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December 16, 2011 8:23 pm
I derive very real pleasure from the dancing of Daria Klimentová and Vadim Muntagirov, and they led the opening performance of English National Ballet’s Nutcracker. Little further needs be said about the lure of the title at this time of year but Wayne Eagling’s staging and Peter Farmer’s Edwardian designs are full of narrative ideas and new tricks, and they will do very well. If you take the young to see it, though, make them read the story in the programme.
Me? I watched the party in the first act and realised it might be a surrealist testament from the 1930s. If, perchance, you know Max Ernst’s Une Semaine de bonté, a wild pseudo-narrative made from a compilation of doctored cut-out images from magazines of the 1890s, you will find that the first act, with its bourgeois family party, its invasion by rats, its oddly transmuted bodies and personalities, is ripest if unwitting surrealism. The sedate setting, the manic activities of some guests and their curiously dark and disjunct behaviour – who is that tipsy and kilted Scot? Why is this mock-baronial residence so ill-lit, and that little boy so vivacious, and what is that deranged diplomat doing, and wherefore giant rats in a girl’s bedroom? – suggest dream-world narrative toppling into mania.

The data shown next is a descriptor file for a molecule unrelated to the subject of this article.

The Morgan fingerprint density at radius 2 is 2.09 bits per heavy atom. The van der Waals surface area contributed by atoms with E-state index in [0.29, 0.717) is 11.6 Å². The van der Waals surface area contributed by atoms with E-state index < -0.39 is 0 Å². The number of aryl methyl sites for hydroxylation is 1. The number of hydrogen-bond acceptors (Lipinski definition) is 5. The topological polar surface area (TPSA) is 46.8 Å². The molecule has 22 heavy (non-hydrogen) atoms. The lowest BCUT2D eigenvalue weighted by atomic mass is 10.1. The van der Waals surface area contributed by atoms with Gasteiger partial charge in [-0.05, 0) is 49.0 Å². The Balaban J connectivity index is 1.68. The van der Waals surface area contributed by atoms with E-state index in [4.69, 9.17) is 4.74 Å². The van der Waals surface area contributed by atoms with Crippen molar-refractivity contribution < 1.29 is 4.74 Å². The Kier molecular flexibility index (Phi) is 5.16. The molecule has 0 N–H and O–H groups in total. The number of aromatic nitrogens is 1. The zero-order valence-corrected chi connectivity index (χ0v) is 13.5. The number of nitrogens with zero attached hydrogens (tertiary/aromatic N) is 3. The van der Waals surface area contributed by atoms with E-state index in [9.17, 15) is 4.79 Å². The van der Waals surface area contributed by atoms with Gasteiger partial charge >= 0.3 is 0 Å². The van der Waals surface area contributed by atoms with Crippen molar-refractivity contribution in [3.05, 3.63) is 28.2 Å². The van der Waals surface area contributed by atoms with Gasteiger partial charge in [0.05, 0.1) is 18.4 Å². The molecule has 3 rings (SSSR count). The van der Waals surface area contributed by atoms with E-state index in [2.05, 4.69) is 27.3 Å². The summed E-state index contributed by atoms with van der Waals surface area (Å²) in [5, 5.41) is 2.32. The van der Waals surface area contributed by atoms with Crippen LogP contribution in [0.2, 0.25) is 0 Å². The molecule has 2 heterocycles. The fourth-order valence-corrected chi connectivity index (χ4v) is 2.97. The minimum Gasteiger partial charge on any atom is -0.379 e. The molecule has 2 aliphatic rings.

I love this unreality, salute the company artists, regret the choir of children who keen through the snowflakes scene (boy choristers from the Imperial Chapel in St Petersburg were the original singers) and hang on for the great pas de deux. Here, Muntagirov and Klimentová are splendid. (She would be more so if she abandoned her powdered-down shoes and allowed satin to reflect the light and bring brighter definition to steps.)
This version of the duet is over-complicated: my early and sublime Sugar Plums were Markova and Danilova, who did not need to climb Everest to persuade us that they were great ballerinas, and Klimentová is too fine an interpreter, too musical and too felicitous in manner, to have to negotiate the obstacles of this assault course. Muntagirov, elegant, charmingly unfazed by deathtrap steps, is handsome, attentive, easy master of his choreography, a prince, a treasure.
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